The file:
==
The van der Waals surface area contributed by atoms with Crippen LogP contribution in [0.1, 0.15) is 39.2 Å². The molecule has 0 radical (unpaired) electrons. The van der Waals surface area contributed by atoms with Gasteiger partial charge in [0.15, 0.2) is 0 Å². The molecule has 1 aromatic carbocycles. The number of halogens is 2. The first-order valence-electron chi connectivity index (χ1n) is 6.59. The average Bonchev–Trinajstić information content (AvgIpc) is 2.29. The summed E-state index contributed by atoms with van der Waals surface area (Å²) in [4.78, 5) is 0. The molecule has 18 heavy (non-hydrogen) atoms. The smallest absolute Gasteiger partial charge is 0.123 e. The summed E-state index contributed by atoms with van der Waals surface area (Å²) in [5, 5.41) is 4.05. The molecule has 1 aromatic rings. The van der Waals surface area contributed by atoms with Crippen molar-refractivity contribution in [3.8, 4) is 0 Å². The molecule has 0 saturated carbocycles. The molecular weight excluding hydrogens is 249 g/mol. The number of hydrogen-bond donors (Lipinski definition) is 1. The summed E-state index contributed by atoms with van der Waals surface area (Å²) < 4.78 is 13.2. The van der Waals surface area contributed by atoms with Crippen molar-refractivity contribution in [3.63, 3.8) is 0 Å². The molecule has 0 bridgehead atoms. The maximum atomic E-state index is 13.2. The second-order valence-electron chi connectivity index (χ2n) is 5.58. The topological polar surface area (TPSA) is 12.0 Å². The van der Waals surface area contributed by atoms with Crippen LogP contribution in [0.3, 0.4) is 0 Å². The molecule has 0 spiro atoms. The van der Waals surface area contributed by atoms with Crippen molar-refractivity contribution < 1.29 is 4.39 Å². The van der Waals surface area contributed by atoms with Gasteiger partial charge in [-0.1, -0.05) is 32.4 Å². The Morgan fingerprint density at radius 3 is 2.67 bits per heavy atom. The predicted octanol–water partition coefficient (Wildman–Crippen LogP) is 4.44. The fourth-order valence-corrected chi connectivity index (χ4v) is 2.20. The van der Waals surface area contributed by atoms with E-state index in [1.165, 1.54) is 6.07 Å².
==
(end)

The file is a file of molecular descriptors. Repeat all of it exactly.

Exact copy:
The van der Waals surface area contributed by atoms with Crippen LogP contribution in [0.1, 0.15) is 39.2 Å². The molecule has 0 radical (unpaired) electrons. The van der Waals surface area contributed by atoms with Gasteiger partial charge in [0.15, 0.2) is 0 Å². The molecule has 1 aromatic carbocycles. The number of halogens is 2. The first-order valence-electron chi connectivity index (χ1n) is 6.59. The average Bonchev–Trinajstić information content (AvgIpc) is 2.29. The summed E-state index contributed by atoms with van der Waals surface area (Å²) in [4.78, 5) is 0. The molecule has 18 heavy (non-hydrogen) atoms. The smallest absolute Gasteiger partial charge is 0.123 e. The summed E-state index contributed by atoms with van der Waals surface area (Å²) in [5, 5.41) is 4.05. The molecule has 1 aromatic rings. The van der Waals surface area contributed by atoms with Crippen molar-refractivity contribution in [3.8, 4) is 0 Å². The molecule has 0 saturated carbocycles. The molecular weight excluding hydrogens is 249 g/mol. The number of hydrogen-bond donors (Lipinski definition) is 1. The summed E-state index contributed by atoms with van der Waals surface area (Å²) < 4.78 is 13.2. The van der Waals surface area contributed by atoms with Crippen molar-refractivity contribution in [3.63, 3.8) is 0 Å². The molecule has 0 bridgehead atoms. The maximum atomic E-state index is 13.2. The second-order valence-electron chi connectivity index (χ2n) is 5.58. The topological polar surface area (TPSA) is 12.0 Å². The van der Waals surface area contributed by atoms with Crippen LogP contribution in [0.3, 0.4) is 0 Å². The molecule has 0 spiro atoms. The van der Waals surface area contributed by atoms with Crippen molar-refractivity contribution < 1.29 is 4.39 Å². The van der Waals surface area contributed by atoms with Gasteiger partial charge in [-0.1, -0.05) is 32.4 Å². The Morgan fingerprint density at radius 3 is 2.67 bits per heavy atom. The predicted octanol–water partition coefficient (Wildman–Crippen LogP) is 4.44. The fourth-order valence-corrected chi connectivity index (χ4v) is 2.20. The van der Waals surface area contributed by atoms with E-state index in [1.165, 1.54) is 6.07 Å².